Discover Nikkei

https://www.discovernikkei.org/en/interviews/clips/330/

Kibei schoolchildren in Hiroshima, Japan

I started from first grade. So I'm, I'm one of the older, but so happened that Hiroshima, especially that town, a lotta immigrant came to United States. So we see -- I didn't realize but went there, then lotta people told me, I was born in United States. So lotta kids, about one-third of 'em, they're either from Hawaii or California or Oregon or Washington, most of 'em Southern California because that village... see, my grandfather called in so their kids, much, most of 'em younger than me, but... so then we talked to each other, and then start from the bottom, so it wasn't too hard. At first, of course, I didn't even know -- of course, lot of kids don't know anything about until start school, see.


Hiroshima (city) Hiroshima Prefecture immigration Japan migration

Date: December 17 & 18, 2003

Location: Washington, US

Interviewer: Alice Ito, Tom Ikeda

Contributed by: Denshō: The Japanese American Legacy Project.

Interviewee Bio

Hiroshi Roy Matsumoto was born on May 1, 1913 in Laguna, CA, a rural area on the outskirts of Los Angeles. His family was from the Hiroshima prefecture in Japan. As a young child, he went to Japan to live with his grandparents where he attended elementary and middle school.

Upon his return to the United States, he worked a variety of jobs, while also graduating from Long Beach Polytechnic High School. During World War II, he was sent to the Santa Anita Assembly Center. From there, he was sent to the Jerome Relocation Center in Arkansas where he stayed for six months before volunteering for the Military Intelligence Service.

Mr. Matsumoto was in the first MIS class at Camp Savage. For his heroism as a member of Merrill's Marauders, he was later awarded the Legion of Merit and inducted into the Ranger Hall of Fame. (December 18, 2003)

Kazuo Funai
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Kazuo Funai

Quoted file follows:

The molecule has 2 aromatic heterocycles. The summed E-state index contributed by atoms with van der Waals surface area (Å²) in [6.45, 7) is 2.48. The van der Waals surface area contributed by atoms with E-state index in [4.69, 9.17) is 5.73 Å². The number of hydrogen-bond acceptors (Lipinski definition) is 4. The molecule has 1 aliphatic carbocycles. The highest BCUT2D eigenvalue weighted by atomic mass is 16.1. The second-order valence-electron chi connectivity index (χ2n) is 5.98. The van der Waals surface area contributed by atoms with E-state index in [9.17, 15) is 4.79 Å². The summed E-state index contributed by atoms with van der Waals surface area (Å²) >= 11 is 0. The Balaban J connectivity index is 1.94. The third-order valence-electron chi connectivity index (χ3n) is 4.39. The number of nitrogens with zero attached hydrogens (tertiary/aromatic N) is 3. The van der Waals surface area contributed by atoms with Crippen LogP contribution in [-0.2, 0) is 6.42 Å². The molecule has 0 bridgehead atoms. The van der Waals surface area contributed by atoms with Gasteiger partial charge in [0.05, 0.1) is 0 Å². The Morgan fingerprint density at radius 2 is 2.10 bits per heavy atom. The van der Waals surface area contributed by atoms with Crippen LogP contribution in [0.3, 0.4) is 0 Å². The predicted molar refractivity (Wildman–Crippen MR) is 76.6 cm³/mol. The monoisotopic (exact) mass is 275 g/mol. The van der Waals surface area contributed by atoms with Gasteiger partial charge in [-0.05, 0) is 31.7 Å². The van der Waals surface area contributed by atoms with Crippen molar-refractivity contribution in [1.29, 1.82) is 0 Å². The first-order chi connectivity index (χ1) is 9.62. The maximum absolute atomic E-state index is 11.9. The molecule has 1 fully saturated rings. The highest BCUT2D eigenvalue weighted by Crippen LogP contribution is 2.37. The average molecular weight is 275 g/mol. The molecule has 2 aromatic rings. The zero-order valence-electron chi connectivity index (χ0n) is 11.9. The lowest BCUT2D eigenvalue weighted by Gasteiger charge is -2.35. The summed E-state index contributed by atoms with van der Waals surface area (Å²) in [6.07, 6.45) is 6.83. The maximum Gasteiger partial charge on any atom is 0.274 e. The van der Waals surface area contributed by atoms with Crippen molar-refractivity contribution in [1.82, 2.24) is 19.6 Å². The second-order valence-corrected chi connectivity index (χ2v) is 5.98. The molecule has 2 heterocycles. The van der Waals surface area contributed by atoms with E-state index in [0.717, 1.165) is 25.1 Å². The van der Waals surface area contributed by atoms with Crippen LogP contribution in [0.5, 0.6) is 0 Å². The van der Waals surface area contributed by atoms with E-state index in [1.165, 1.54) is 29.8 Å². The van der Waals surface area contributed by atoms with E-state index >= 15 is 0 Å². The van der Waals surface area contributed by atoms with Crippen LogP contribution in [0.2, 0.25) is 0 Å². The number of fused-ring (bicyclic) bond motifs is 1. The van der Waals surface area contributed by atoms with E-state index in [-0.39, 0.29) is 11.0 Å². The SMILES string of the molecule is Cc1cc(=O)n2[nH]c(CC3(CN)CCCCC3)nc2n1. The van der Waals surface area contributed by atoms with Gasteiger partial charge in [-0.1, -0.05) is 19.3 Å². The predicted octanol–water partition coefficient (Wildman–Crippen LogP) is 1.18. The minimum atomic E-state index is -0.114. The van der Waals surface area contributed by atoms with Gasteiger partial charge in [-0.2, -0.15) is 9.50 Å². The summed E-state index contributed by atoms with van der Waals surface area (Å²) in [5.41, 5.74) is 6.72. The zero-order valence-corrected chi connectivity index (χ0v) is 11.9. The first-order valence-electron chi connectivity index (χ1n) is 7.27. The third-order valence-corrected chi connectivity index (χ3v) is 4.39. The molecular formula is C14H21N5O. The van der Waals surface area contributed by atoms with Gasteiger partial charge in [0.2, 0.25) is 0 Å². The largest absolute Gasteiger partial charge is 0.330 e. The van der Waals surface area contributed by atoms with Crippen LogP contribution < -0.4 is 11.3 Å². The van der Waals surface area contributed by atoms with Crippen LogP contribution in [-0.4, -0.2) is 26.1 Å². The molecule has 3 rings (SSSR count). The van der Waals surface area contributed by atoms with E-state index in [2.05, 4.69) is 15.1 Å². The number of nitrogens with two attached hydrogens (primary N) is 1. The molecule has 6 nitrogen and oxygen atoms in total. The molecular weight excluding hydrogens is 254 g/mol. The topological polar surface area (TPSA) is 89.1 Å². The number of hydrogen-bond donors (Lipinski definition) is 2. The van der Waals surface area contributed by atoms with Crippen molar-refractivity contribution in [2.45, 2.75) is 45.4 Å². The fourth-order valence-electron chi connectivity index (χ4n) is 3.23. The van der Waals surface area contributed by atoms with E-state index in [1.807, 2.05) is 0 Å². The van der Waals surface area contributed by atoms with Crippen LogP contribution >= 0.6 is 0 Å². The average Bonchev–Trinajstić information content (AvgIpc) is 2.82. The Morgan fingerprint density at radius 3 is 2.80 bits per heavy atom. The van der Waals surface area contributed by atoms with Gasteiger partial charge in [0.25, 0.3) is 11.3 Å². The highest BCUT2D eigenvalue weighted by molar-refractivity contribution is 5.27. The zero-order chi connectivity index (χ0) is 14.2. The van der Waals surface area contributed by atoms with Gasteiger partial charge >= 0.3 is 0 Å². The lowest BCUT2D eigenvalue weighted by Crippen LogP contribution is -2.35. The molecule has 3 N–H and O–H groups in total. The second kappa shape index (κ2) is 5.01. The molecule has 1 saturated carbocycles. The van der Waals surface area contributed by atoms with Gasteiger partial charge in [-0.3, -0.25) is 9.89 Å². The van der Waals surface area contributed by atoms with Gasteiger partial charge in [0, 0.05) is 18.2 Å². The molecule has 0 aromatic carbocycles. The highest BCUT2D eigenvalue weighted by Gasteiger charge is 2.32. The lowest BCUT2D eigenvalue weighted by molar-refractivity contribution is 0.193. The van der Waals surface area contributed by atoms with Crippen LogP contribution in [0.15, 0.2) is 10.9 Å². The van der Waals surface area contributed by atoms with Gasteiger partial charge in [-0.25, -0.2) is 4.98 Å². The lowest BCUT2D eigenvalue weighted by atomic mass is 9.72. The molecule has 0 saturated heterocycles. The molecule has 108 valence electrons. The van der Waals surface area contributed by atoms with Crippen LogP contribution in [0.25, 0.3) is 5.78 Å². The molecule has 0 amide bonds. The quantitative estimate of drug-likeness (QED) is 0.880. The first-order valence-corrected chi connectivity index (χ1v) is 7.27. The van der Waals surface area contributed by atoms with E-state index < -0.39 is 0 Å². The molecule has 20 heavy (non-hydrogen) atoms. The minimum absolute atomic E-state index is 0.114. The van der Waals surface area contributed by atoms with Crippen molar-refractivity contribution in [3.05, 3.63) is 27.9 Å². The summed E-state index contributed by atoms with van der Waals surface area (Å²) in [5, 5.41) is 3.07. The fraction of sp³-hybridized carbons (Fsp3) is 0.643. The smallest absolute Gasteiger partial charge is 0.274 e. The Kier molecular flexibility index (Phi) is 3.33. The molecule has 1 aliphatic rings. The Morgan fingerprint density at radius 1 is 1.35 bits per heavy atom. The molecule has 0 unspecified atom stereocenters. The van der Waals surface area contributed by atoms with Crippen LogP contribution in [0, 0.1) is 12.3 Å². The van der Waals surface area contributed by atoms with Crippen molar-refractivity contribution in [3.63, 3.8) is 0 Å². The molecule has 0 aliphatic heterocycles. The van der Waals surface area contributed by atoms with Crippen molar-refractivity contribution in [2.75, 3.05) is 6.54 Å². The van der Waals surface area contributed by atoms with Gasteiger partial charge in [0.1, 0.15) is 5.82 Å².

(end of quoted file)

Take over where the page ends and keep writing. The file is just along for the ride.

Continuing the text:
Coming to America (Japanese)

(1900-2005) Issei businessman

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Kazuo Funai
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Kazuo Funai

First work in America (Japanese)

(1900-2005) Issei businessman

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Kazuo Funai
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Kazuo Funai

Company in Tokyo burned down (Japanese)

(1900-2005) Issei businessman

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James Hirabayashi
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James Hirabayashi

Family interrelations between mother and father

(1926 - 2012) Scholar and professor of anthropology. Leader in the establishment of ethnic studies as an academic discipline

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Steve Kaji
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Steve Kaji

FOB's

Hawaii born Nikkei living in Japan. English Teacher at YMCA.

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Barbara Kawakami
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Barbara Kawakami

Going back to Hawaii

An expert researcher and scholar on Japanese immigrant clothing.

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Barbara Kawakami
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Barbara Kawakami

Picture brides and karifufu

An expert researcher and scholar on Japanese immigrant clothing.

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Robert (Bob) Kiyoshi Okasaki
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Robert (Bob) Kiyoshi Okasaki

Grandmother's influence on decision to go to Japan

(b.1942) Japanese American ceramist, who has lived in Japan for over 30 years.

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Yukio Takeshita
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Yukio Takeshita

Impression of Japan upon arrival

(b.1935) American born Japanese. Retired businessman.

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Wayne Shigeto Yokoyama
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Wayne Shigeto Yokoyama

Working at the magazine

(b.1948) Nikkei from Southern California living in Japan.

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Etsuo Hongo
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Etsuo Hongo

The reason he came to the United States (Japanese)

(1949 - 2019) Taiko player. Founded five taiko groups in Southern California

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Roger Shimomura
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Roger Shimomura

Grandfather's arrival in the U.S., experiencing discrimination

(b. 1939) Japanese American painter, printmaker & professor

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Marion Tsutakawa Kanemoto
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Marion Tsutakawa Kanemoto

Mother's immigration to U.S. as a treaty merchant

(b. 1927) Japanese American Nisei. Family voluntarily returned to Japan during WWII.

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Marion Tsutakawa Kanemoto
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Marion Tsutakawa Kanemoto

Witnessing the atomic bombing of Hiroshima

(b. 1927) Japanese American Nisei. Family voluntarily returned to Japan during WWII.

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Rose Kutsukake
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Rose Kutsukake

Why her parents came to Canada

(1918-2004) Interned in Slocan during World War II. Active member of the Japanese Canadian community.

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